number of production districts under
the Plan for producer and handler
representation on the Board, and
proportionally reduces the number of
importer seats from twelve to nine. The
Board administers the Plan with
oversight by USDA. Under the Plan,
assessments are collected from
watermelon producers, handlers and
importers. The assessments are used to
strengthen watermelon’s position in the
marketplace and to establish, maintain,
and expand markets for watermelons.
Board Membership
Currently, § 1210.320(a) specifies that
the Board shall be comprised of
producers, handlers, importers and one
public representative appointed by the
Secretary. Pursuant to § 1210.320(b), the
Plan originally divided the United
States into seven districts of comparable
production volumes of watermelons,
and each district is allocated two
producer members and two handler
members. Section 1210.320(d) specifies
that importer representation on the
Board shall be proportionate to the
percentage of assessments paid by
importers to the Board, except that at
least one representative of importers
shall serve on the Board.
The current Board is comprised of 41
members—14 producers (two from each
district), 14 handlers (two from each
district), 12 importers, and one public
member.
Review of U.S. Production
Section 1210.320(c) requires the
Board, at least every five years, to
review the districts to determine
whether realignment is necessary. In
conducting the review, the Board must
consider: (1) The most recent three years
of USDA production reports or Board
assessment reports if USDA production
reports are unavailable; (2) shifts and
trends in quantities of watermelon
produced, and (3) other relevant factors.
As a result of the review, the Board may
recommend to USDA that the districts
be realigned.
Pursuant to section 1210.501, the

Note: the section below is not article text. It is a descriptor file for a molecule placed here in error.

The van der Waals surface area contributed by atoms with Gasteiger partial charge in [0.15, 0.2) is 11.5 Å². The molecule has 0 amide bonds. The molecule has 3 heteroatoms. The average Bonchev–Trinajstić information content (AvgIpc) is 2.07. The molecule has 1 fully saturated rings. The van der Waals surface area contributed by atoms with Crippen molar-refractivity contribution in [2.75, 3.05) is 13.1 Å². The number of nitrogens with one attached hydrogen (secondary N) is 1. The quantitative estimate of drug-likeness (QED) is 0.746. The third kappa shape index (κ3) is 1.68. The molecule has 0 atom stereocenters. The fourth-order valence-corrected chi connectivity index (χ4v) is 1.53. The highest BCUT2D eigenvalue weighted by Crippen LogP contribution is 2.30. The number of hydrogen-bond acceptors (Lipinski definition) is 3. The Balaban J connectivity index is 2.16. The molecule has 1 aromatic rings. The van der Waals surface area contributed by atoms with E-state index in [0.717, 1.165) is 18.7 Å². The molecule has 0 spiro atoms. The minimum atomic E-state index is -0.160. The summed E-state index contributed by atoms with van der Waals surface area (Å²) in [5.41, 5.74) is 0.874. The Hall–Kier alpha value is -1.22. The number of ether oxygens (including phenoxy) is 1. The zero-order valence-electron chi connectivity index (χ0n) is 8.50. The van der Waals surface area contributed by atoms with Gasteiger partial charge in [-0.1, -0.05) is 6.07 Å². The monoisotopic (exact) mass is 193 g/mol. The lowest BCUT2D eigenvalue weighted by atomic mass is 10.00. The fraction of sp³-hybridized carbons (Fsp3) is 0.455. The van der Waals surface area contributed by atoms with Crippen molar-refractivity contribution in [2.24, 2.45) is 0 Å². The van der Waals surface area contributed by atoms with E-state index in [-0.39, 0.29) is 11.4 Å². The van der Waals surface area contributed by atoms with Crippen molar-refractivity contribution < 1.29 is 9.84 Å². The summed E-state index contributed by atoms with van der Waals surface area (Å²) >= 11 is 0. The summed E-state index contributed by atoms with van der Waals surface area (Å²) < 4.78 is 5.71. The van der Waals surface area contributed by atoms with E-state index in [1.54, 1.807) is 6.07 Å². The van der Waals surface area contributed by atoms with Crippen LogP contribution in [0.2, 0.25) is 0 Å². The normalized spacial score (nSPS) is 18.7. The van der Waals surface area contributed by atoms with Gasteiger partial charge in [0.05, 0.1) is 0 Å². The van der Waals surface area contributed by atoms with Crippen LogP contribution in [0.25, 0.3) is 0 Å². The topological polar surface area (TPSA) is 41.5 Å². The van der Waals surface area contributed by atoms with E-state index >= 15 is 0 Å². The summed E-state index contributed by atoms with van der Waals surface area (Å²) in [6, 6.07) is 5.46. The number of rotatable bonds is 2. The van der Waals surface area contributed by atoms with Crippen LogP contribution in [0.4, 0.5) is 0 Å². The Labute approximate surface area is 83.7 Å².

seven current districts are as follows:
District 1—The State of Florida;
District 2—The States of Kentucky,
North Carolina, South Carolina,
Tennessee, Virginia and West Virginia;
District 3—The State of Georgia;
District 4—The States of Connecticut,
Delaware, Illinois, Indiana, Maine,
Maryland, Massachusetts, Michigan,
VerDate Sep<11>2014 16:31 Sep 11, 2020 Jkt 250001 PO 00000 Frm 00001 Fmt 4700 Sfmt 4700 E:\FR\FM\14SER1.SGM 14SER1
khammond on DSKJM1Z7X2PROD with RULES
56472
Federal Register / Vol. 85, No. 178 / Monday, September 14, 2020 / Rules and Regulations
1
Table values were rounded to the nearest
percent.
2
National Watermelon Promotion Board,
Financial Statements and Supplementary
Information, Years Ending March 31, 2016, 2017,
and 2018, BDO USA, LLP.
New Hampshire, New Jersey, New York,
Ohio, Pennsylvania, Rhode Island,
Vermont, Wisconsin, and Washington,
DC;
District 5—The State of California;
District 6—The State of Texas;
District 7—The States of Alabama,
Alaska, Arizona, Arkansas, Colorado,
Hawaii, Idaho, Iowa, Kansas, Louisiana,
Minnesota, Mississippi, Missouri,
Montana, Nebraska, Nevada, New
Mexico, North Dakota, Oklahoma,
Oregon, South Dakota, Utah,
Washington, and Wyoming.
The districts listed above were
recommended by the Board in 2016 and
established through rulemaking by
USDA in 2017 (82 FR 44966).
In 2019, the Board’s Executive
Committee conducted a review of the
U.S. watermelon production districts to
determine whether realignment was
necessary. The committee held
teleconferences on August 14 and
September 11, 2019, and reviewed
production data for 2016, 2017 and 2018
from USDA’s National Agricultural
Statistics Service’s (NASS) Vegetables
Annual Summary for 2018 and Market
News Reports. Due to changes in the
geographical coverage of USDA’s data
collection on watermelon production,
Board assessment data was used for the
states for which USDA data was not
available. To protect personally
identifiable information (PII) of
watermelon producers and handlers, the
average of 2016–2018 assessment data
was converted to a percentage of
production. The combined data is
shown in Table 1 below.
T
ABLE
1—S
TATE
P
RODUCTION
B
ASED
ON
USDA
AND
B
OARD
A
SSESSMENT
D
ATA
2016–2018
State
Percent
of 3-year
average of U.S.